In 1859, U.S. Government ships were ordered to enforce the laws against the slave trade.  In that campaign, three ships with 1,432 enslaved Africans aboard were brought into Key West in May 1860.

Imagine the day Indian Key’s tiny population of 13 saw the U.S. sail assisted steamship Mohawk arrive off the island with one of those captured slavers in tow, the Massachusetts-built Wildfire, her 500+ Africans probably on deck.  Warren S. Howard in his book American Slavers and the Federal Law 1837-1862 (1963) writes what had happened just days before off Cuba, based on an account published in 1860 in The Boston Post.

The Wildfire looked innocent…She made  no suspicious movements…her crew hoisted American colors (flags) promptly upon request and in a remarkable display of “coolness”, went about their duties as if they had nothing to fear from the most painstaking  search.  As the Mohawk pulled alongside, seamen were visible at work in the bark’s rigging, while her officers leaned calmly on their rail and placidly gazed at their visitor.  However, Lieutenant T.A. Craven, commanding the Mohawk with the persistence that had become habit, ordered away a boat, and the boarding lieutenant scrambled up the side of the Wildfire and saw the telltale sign of gratings over her hatches.  He waved his sword as a signal, his boat’s crew let out a whoop and the Africans, realizing what was happening, joyfully started singing and clapping their hands.  They had been rescued from intended slavery in Cuba.”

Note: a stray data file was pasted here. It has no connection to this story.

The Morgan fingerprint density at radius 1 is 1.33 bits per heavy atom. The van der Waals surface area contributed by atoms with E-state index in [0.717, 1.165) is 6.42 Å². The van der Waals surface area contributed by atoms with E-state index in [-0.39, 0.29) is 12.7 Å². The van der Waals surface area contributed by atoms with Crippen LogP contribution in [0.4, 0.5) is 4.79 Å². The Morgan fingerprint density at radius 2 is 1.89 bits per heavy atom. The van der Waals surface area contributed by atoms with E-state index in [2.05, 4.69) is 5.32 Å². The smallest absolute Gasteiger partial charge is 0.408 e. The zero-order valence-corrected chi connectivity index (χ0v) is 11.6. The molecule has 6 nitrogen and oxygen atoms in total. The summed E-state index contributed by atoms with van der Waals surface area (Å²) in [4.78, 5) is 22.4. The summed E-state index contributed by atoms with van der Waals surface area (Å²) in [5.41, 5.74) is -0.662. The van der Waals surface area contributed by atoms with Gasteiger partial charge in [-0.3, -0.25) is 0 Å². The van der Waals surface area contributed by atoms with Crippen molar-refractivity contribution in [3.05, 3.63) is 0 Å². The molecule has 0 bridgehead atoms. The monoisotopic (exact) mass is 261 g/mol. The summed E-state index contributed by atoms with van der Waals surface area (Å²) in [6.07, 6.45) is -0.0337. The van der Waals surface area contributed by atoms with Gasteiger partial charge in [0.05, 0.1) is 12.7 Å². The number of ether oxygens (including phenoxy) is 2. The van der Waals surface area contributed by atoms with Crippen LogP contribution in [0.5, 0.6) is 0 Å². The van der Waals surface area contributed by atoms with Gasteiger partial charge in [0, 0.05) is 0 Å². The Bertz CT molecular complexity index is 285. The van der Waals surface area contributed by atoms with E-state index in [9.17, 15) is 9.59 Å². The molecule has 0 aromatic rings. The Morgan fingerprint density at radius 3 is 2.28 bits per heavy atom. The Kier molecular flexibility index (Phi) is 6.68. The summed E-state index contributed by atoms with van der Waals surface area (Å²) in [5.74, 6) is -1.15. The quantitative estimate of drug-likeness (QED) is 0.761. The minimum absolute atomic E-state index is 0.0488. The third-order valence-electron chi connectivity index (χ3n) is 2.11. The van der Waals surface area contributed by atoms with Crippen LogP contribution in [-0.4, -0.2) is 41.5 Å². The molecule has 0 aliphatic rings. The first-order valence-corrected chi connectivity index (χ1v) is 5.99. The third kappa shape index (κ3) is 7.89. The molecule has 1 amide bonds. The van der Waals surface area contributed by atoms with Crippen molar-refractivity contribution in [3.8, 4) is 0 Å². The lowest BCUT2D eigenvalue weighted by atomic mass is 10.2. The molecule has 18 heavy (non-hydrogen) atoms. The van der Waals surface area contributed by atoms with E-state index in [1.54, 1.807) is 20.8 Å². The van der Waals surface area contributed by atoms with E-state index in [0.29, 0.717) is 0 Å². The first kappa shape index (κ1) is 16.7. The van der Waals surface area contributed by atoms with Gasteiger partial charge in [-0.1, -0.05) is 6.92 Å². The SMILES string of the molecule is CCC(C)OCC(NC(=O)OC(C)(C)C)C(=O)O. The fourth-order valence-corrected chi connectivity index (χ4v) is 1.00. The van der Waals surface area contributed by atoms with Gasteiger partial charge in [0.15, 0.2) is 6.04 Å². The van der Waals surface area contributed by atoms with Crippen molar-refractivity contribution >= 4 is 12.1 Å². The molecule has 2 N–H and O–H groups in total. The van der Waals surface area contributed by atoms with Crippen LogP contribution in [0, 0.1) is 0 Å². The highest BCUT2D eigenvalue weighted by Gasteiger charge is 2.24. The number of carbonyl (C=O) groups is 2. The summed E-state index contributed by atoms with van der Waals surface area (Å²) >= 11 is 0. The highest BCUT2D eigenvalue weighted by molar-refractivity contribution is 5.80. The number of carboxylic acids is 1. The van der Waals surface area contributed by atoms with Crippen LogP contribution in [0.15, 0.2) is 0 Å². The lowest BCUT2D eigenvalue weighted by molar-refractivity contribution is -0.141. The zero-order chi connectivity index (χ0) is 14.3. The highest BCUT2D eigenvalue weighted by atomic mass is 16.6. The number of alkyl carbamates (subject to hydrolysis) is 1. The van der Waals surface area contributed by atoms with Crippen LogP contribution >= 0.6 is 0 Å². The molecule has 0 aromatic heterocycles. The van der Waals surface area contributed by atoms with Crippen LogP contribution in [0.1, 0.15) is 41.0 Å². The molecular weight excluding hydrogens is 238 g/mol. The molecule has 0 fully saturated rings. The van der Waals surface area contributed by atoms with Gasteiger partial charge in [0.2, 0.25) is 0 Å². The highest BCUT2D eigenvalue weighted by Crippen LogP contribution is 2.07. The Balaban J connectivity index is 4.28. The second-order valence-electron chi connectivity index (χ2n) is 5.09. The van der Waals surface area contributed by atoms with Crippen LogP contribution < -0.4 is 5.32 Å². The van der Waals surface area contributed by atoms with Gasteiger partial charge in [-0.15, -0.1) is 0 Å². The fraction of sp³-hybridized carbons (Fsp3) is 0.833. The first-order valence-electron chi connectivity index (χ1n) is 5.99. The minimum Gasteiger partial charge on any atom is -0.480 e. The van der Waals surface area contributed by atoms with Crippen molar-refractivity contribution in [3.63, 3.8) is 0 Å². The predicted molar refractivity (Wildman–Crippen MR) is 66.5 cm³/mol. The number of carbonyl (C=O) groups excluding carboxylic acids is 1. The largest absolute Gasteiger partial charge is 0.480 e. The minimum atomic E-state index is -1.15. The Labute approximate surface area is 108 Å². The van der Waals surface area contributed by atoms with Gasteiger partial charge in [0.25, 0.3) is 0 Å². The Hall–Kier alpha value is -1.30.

The following is from the log of U.S.S. Mohawk, April 18, 1860.  A microfilmed copy is at the Key West library.

“…  (slaver) barque in tow standing in for Indian Key.  Hoisted the Jack (signal flag) and fired a gun for a pilot (to sail into Key West).  At 4:30 came to off Indian Key.  Hoisted Jack and fired again for a pilot.  At 5 the pilot came aboard.”

The Africans’ ordeal was not over for 294 from the ship died at Key West from sickness.  Buried  in trenches on the beach (now the County Beach) west of the White Street pier and east of the Casa Marina their deaths have become forgotten Key West history.  No marker has ever been erected to acknowledge the site.

UPDATE: On August 22 (2010) a memorial marker and perimeter fence was dedicated in Key West in recognition of the 294 Africans who were laid to rest there. The author, Gail Swanson, discovered the connection between the story of the Wildfire and Mohawk and a receipt for the burial of 294 slaves in Key West.  Due in part to her advocacy, this final resting place is now publicly recognized and has returned to Key West maritime history.

Image from Harper’s Weeklyarticle from June 2, 1860 titled, “THE AFRICANS OF THE SLAVE BARK “WILDFIRE,”–[FROM OUR OWN CORRESPONDENT.], pp.344-345